Five things you wish you knew about public procurement

Five things you wish you knew about public procurement

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Globally, countries are projected to spend roughly 13% of GDP on public procurement, implying that enhancing the efficiency, effectiveness, integrity, and sustainability of public procurement could free up budgetary headroom. But, in fact, how might these possibilities be realized? Is there a trade-off between increasing efficiency and pursuing public procurement’s other objectives? Below are the five things you wish you knew about public procurement:

Inclusion in public procurement processes- Public procurement can help a company develop. As per Ferraz et al., securing one government contract improves business employee growth by 2.2 percentage points in a quarter in Brazil. These effects last in the long run as winning firms enter and win additional auctions in the future and grow their operations into other areas. While national and local governments are increasingly employing their public procurement systems to target certain market sectors for growth, the evidence for reservation regulations is mixed.

Access via e-procurement- The digitization of procurement processes has the potential to revolutionize public procurement dramatically. Research, e-procurement encourage the admission of higher-quality contractors and improve quality. According to an effective study of e-procurement adoption, e-procurement lowered integrity concerns. E-procurement, on the other hand, is not a panacea for resolving inefficiencies in expenditure and lowering integrity concerns.

Corruption and transparency- Misallocation of public funds is caused by corruption, collusion, and other anti-competitive actions. Political connections skew procurement decisions, according to burgeoning economic literature. In Italy, a mayor’s second term reduces the number of bidders and the winning rebate, while increasing the likelihood of local winners or several contracts handed to the same firm. In Mexico, calls for tenders can notify enterprises about bidding opportunities, thereby expanding the pool of participants and lowering prices.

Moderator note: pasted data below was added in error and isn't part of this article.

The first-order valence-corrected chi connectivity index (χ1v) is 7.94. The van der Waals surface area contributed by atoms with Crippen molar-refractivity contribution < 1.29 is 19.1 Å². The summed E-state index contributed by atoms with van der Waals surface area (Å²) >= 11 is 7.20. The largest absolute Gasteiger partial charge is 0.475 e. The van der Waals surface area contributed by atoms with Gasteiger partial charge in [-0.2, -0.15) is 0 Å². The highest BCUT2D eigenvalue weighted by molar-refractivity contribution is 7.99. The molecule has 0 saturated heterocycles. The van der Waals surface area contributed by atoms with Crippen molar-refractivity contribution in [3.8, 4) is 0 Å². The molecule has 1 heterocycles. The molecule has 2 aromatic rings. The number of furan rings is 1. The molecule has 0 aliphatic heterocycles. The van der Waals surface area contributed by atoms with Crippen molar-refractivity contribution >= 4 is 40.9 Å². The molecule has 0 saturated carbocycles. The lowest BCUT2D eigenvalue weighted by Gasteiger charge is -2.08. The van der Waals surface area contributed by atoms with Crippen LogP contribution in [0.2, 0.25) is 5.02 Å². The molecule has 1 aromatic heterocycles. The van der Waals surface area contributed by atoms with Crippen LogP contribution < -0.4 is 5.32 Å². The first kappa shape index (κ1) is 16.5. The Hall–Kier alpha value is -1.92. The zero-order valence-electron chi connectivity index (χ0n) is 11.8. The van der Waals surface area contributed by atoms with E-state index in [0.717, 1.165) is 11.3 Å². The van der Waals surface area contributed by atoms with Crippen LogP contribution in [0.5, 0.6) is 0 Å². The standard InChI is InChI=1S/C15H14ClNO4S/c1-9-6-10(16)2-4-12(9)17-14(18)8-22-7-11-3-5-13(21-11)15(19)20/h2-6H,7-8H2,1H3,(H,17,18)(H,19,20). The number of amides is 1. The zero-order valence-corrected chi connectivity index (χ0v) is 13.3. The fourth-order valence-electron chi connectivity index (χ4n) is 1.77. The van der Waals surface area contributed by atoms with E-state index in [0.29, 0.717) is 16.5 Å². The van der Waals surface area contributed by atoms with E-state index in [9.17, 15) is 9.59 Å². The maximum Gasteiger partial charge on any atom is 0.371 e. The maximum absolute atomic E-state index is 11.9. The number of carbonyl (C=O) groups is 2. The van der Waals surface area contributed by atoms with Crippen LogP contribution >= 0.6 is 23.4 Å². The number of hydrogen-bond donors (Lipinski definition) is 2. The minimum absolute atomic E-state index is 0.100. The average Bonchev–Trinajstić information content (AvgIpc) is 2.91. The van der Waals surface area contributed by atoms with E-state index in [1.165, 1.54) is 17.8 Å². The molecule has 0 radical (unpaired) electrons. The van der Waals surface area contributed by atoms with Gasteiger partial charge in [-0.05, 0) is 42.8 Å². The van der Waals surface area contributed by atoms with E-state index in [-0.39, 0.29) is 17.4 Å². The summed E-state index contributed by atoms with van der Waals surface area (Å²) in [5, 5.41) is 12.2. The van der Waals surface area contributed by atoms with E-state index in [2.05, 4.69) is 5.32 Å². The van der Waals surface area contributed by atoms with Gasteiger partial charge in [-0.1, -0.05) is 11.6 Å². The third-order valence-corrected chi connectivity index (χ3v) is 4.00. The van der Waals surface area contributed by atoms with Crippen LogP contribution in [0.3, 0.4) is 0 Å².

Corruption and transparency- Misallocation of public funds is caused by corruption, collusion, and other anti-competitive actions. Political connections skew procurement decisions, according to burgeoning economic literature. In Italy, a mayor’s second term reduces the number of bidders and the winning rebate, while increasing the likelihood of local winners or several contracts handed to the same firm.

Competences and discretion- There may be trade-offs between following the regulations and exercising discretion. Stricter regulation can lower the danger of fraud, while discretion allows purchasers to modify the procurement process. In public procurement, the idea of passive waste refers to constraints such as a lack of expertise, incentives, or an excessive regulatory load. The researcher discovers that passive waste accounts for 83 per cent of total estimated waste in Italy, prompting vast literature on public procurement regulations and discretion.

Incentives- The legal framework influences procurement officers’ and other stakeholders’ decisions. Many public procurement portal processes show clustering of contracts just below or over contract criteria that allow for more procedural flexibility. Several factors influence the incentives of parties involved in public procurement.

More evidence on the impact of inclusive policies on SMEs and other under-represented enterprises could help with the design of public procurement policies. By examining the entire procurement cycle and linking existing public procurement data, company data, complaints, and contract implementation data, new research possibilities can be created.

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